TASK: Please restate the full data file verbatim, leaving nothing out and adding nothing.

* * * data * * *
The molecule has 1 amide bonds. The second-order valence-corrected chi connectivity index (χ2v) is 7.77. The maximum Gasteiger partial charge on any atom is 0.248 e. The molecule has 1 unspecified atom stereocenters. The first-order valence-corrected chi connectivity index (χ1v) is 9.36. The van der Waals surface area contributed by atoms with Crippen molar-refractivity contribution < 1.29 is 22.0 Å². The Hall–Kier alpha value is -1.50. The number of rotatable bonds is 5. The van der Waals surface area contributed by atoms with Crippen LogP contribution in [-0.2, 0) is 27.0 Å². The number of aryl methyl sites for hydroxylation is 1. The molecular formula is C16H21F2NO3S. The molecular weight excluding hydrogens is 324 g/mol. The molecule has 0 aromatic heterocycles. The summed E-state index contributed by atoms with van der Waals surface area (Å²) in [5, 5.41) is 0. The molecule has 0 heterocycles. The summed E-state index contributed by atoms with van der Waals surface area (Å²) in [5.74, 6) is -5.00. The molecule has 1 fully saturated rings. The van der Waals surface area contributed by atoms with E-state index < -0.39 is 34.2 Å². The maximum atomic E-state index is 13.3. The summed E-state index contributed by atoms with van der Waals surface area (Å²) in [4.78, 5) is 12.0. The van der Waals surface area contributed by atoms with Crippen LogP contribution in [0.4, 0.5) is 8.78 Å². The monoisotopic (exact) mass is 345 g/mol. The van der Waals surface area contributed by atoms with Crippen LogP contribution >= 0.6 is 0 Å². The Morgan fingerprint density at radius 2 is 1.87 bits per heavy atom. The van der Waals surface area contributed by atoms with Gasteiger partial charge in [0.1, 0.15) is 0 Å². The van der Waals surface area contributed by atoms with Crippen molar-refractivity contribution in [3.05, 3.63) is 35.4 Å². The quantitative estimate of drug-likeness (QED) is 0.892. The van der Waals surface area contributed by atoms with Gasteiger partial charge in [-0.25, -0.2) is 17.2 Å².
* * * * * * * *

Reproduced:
The molecule has 1 amide bonds. The second-order valence-corrected chi connectivity index (χ2v) is 7.77. The maximum Gasteiger partial charge on any atom is 0.248 e. The molecule has 1 unspecified atom stereocenters. The first-order valence-corrected chi connectivity index (χ1v) is 9.36. The van der Waals surface area contributed by atoms with Crippen molar-refractivity contribution < 1.29 is 22.0 Å². The Hall–Kier alpha value is -1.50. The number of rotatable bonds is 5. The van der Waals surface area contributed by atoms with Crippen LogP contribution in [-0.2, 0) is 27.0 Å². The number of aryl methyl sites for hydroxylation is 1. The molecular formula is C16H21F2NO3S. The molecular weight excluding hydrogens is 324 g/mol. The molecule has 0 aromatic heterocycles. The summed E-state index contributed by atoms with van der Waals surface area (Å²) in [5, 5.41) is 0. The molecule has 0 heterocycles. The summed E-state index contributed by atoms with van der Waals surface area (Å²) in [5.74, 6) is -5.00. The molecule has 1 fully saturated rings. The van der Waals surface area contributed by atoms with E-state index < -0.39 is 34.2 Å². The maximum atomic E-state index is 13.3. The summed E-state index contributed by atoms with van der Waals surface area (Å²) in [4.78, 5) is 12.0. The van der Waals surface area contributed by atoms with Crippen LogP contribution in [0.4, 0.5) is 8.78 Å². The monoisotopic (exact) mass is 345 g/mol. The van der Waals surface area contributed by atoms with Crippen LogP contribution >= 0.6 is 0 Å². The Morgan fingerprint density at radius 2 is 1.87 bits per heavy atom. The van der Waals surface area contributed by atoms with Gasteiger partial charge in [0.1, 0.15) is 0 Å². The van der Waals surface area contributed by atoms with Crippen molar-refractivity contribution in [3.05, 3.63) is 35.4 Å². The quantitative estimate of drug-likeness (QED) is 0.892. The van der Waals surface area contributed by atoms with Gasteiger partial charge in [-0.25, -0.2) is 17.2 Å².